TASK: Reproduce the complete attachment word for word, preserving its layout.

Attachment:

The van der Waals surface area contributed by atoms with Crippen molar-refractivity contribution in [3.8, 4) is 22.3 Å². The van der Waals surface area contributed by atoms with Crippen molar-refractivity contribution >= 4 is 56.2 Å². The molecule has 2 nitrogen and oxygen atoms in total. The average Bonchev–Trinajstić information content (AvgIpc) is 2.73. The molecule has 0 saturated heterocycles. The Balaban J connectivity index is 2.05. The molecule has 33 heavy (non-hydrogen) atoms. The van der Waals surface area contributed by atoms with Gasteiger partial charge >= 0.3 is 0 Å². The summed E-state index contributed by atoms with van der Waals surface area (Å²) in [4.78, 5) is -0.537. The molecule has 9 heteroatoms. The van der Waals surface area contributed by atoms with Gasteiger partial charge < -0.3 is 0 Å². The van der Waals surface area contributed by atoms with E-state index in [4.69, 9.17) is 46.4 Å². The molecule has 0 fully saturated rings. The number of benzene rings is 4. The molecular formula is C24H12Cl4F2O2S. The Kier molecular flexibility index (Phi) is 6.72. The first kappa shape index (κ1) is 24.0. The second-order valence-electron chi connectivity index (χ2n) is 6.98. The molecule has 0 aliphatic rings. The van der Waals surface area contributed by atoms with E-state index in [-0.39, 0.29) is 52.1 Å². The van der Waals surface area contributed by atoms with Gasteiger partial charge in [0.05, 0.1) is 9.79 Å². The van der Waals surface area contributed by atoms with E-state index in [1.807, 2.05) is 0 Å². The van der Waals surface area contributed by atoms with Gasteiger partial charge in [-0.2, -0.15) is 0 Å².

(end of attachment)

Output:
The van der Waals surface area contributed by atoms with Crippen molar-refractivity contribution in [3.8, 4) is 22.3 Å². The van der Waals surface area contributed by atoms with Crippen molar-refractivity contribution >= 4 is 56.2 Å². The molecule has 2 nitrogen and oxygen atoms in total. The average Bonchev–Trinajstić information content (AvgIpc) is 2.73. The molecule has 0 saturated heterocycles. The Balaban J connectivity index is 2.05. The molecule has 33 heavy (non-hydrogen) atoms. The van der Waals surface area contributed by atoms with Gasteiger partial charge >= 0.3 is 0 Å². The summed E-state index contributed by atoms with van der Waals surface area (Å²) in [4.78, 5) is -0.537. The molecule has 9 heteroatoms. The van der Waals surface area contributed by atoms with Gasteiger partial charge < -0.3 is 0 Å². The van der Waals surface area contributed by atoms with E-state index in [4.69, 9.17) is 46.4 Å². The molecule has 0 fully saturated rings. The number of benzene rings is 4. The molecular formula is C24H12Cl4F2O2S. The Kier molecular flexibility index (Phi) is 6.72. The first kappa shape index (κ1) is 24.0. The second-order valence-electron chi connectivity index (χ2n) is 6.98. The molecule has 0 aliphatic rings. The van der Waals surface area contributed by atoms with E-state index in [-0.39, 0.29) is 52.1 Å². The van der Waals surface area contributed by atoms with Gasteiger partial charge in [0.05, 0.1) is 9.79 Å². The van der Waals surface area contributed by atoms with E-state index in [1.807, 2.05) is 0 Å². The van der Waals surface area contributed by atoms with Gasteiger partial charge in [-0.2, -0.15) is 0 Å².